Skip to Main Content


This guide is intended to help provide a general overview of copyright issues for SVSU faculty and students.

Open Licenses

What are 'Open' Licenses?

Licenses are legal documents which specify what can, or cannot, be done with a copyrighted work. For fully restricted, copyrighted materials, there is generally no license. Rather, copyright holders rely on the legal restrictions placed by federal laws.

When we speak of 'open' licenses, however, we generally speak about the instances in which an author decides they do not want the "All Rights Reserved" standard copyright restriction, but rather have decided to instead only reserve some of the legal rights to the work. Thus, open licenses generally grant users expanded permissions to distribute and use a work - permissions that are not normally granted by copyright law.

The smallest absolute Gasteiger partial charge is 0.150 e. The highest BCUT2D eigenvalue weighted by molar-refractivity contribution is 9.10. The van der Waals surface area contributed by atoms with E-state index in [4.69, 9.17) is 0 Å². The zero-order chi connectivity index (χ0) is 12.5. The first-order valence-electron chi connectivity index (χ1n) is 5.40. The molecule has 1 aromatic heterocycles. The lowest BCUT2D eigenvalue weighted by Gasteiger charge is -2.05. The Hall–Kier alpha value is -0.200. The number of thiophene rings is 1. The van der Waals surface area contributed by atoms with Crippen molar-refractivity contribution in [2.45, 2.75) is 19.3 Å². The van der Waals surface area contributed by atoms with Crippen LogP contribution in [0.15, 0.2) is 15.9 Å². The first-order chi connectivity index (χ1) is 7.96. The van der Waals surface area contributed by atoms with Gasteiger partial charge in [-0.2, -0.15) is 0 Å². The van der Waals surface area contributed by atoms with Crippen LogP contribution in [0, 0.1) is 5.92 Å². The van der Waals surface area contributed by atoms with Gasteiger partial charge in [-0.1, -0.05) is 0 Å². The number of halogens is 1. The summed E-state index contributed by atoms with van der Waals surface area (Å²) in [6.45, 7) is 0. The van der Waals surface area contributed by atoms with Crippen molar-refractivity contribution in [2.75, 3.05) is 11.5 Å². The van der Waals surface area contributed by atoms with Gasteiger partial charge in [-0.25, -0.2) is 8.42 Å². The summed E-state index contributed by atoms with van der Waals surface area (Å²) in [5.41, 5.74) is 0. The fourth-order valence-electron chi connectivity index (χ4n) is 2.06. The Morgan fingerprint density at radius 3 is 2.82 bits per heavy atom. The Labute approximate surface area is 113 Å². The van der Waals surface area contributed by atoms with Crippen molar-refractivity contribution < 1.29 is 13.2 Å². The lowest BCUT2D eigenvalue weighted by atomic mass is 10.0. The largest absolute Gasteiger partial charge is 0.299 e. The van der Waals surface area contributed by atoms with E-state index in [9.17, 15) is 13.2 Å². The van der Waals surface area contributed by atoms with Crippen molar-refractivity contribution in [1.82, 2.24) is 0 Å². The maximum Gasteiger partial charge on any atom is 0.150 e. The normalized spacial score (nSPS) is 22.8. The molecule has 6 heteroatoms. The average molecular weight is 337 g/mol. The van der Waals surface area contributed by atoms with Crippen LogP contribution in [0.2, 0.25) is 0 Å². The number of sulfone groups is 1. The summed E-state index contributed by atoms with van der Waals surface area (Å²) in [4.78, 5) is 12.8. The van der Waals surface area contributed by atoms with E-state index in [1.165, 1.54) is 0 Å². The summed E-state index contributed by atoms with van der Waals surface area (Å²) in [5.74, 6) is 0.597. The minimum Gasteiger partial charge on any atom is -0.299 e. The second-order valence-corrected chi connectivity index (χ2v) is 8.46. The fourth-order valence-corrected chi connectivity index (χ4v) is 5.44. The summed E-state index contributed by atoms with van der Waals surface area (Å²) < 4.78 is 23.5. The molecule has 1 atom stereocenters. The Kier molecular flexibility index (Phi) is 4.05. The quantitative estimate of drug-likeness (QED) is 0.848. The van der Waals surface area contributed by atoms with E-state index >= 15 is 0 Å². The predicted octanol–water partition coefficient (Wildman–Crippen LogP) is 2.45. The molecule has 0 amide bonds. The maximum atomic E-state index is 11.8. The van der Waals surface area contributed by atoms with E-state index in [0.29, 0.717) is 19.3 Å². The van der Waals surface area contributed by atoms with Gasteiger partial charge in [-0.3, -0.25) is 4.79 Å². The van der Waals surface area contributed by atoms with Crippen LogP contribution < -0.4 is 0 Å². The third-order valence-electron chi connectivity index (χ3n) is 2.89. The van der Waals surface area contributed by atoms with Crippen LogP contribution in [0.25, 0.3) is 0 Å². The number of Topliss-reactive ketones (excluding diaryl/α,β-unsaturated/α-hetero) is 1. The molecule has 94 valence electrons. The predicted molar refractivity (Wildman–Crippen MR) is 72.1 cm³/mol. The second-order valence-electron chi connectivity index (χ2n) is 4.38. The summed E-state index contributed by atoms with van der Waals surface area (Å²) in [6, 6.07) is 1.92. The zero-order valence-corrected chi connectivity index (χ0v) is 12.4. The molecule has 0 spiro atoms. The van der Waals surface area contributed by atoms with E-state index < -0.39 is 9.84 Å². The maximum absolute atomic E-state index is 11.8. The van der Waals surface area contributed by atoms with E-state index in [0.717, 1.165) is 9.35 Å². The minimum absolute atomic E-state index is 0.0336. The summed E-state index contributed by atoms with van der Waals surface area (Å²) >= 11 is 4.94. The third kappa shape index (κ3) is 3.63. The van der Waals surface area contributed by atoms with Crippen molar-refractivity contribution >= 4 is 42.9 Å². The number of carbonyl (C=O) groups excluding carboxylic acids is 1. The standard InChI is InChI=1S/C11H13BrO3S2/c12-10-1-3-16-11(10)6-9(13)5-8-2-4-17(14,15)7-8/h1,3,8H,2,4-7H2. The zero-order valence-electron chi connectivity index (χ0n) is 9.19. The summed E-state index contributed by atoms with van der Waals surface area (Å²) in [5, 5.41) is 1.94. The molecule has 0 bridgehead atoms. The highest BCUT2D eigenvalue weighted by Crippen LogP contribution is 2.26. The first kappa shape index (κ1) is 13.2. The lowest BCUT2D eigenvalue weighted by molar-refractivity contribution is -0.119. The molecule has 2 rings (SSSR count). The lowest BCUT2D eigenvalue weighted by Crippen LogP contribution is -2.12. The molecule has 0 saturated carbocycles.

The benefit of these licenses for the authors is that they can be assured that their legal rights to their work are protected, while simultaneously ensuring that their work will reach a much wider audience. By making their works openly available, they have the greatest opportunity to reach users, in turn increasing the dissemination and proliferation of their contributions. 

Additionally, open licenses give users the confidence to use resources in new and innovative ways, knowing that they have express, legal permission to use the work according to the terms provided by the license.